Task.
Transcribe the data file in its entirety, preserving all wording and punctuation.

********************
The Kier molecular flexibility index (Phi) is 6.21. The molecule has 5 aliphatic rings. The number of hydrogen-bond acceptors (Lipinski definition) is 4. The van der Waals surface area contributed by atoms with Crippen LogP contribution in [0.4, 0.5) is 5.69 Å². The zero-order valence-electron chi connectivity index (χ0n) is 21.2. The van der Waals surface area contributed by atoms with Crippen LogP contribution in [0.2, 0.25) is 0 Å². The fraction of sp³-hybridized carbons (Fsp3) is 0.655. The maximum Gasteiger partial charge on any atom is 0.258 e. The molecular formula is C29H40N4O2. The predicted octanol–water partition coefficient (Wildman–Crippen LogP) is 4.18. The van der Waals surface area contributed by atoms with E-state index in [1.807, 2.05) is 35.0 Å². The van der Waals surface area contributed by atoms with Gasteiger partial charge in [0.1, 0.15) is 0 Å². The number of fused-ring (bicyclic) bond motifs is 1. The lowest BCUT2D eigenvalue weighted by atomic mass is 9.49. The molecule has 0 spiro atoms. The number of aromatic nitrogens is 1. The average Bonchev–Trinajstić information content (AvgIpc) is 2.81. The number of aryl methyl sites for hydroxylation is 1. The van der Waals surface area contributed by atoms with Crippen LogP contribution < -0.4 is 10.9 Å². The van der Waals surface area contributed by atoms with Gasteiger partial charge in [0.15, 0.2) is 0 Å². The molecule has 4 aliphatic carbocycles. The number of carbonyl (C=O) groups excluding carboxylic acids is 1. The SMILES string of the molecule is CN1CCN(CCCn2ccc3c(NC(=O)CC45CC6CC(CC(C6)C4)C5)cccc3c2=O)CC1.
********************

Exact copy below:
The Kier molecular flexibility index (Phi) is 6.21. The molecule has 5 aliphatic rings. The number of hydrogen-bond acceptors (Lipinski definition) is 4. The van der Waals surface area contributed by atoms with Crippen LogP contribution in [0.4, 0.5) is 5.69 Å². The zero-order valence-electron chi connectivity index (χ0n) is 21.2. The van der Waals surface area contributed by atoms with Crippen LogP contribution in [0.2, 0.25) is 0 Å². The fraction of sp³-hybridized carbons (Fsp3) is 0.655. The maximum Gasteiger partial charge on any atom is 0.258 e. The molecular formula is C29H40N4O2. The predicted octanol–water partition coefficient (Wildman–Crippen LogP) is 4.18. The van der Waals surface area contributed by atoms with E-state index in [1.807, 2.05) is 35.0 Å². The van der Waals surface area contributed by atoms with Gasteiger partial charge in [0.1, 0.15) is 0 Å². The number of fused-ring (bicyclic) bond motifs is 1. The lowest BCUT2D eigenvalue weighted by atomic mass is 9.49. The molecule has 0 spiro atoms. The number of aromatic nitrogens is 1. The average Bonchev–Trinajstić information content (AvgIpc) is 2.81. The number of aryl methyl sites for hydroxylation is 1. The van der Waals surface area contributed by atoms with Crippen LogP contribution < -0.4 is 10.9 Å². The van der Waals surface area contributed by atoms with Gasteiger partial charge in [0.15, 0.2) is 0 Å². The molecule has 4 aliphatic carbocycles. The number of carbonyl (C=O) groups excluding carboxylic acids is 1. The SMILES string of the molecule is CN1CCN(CCCn2ccc3c(NC(=O)CC45CC6CC(CC(C6)C4)C5)cccc3c2=O)CC1.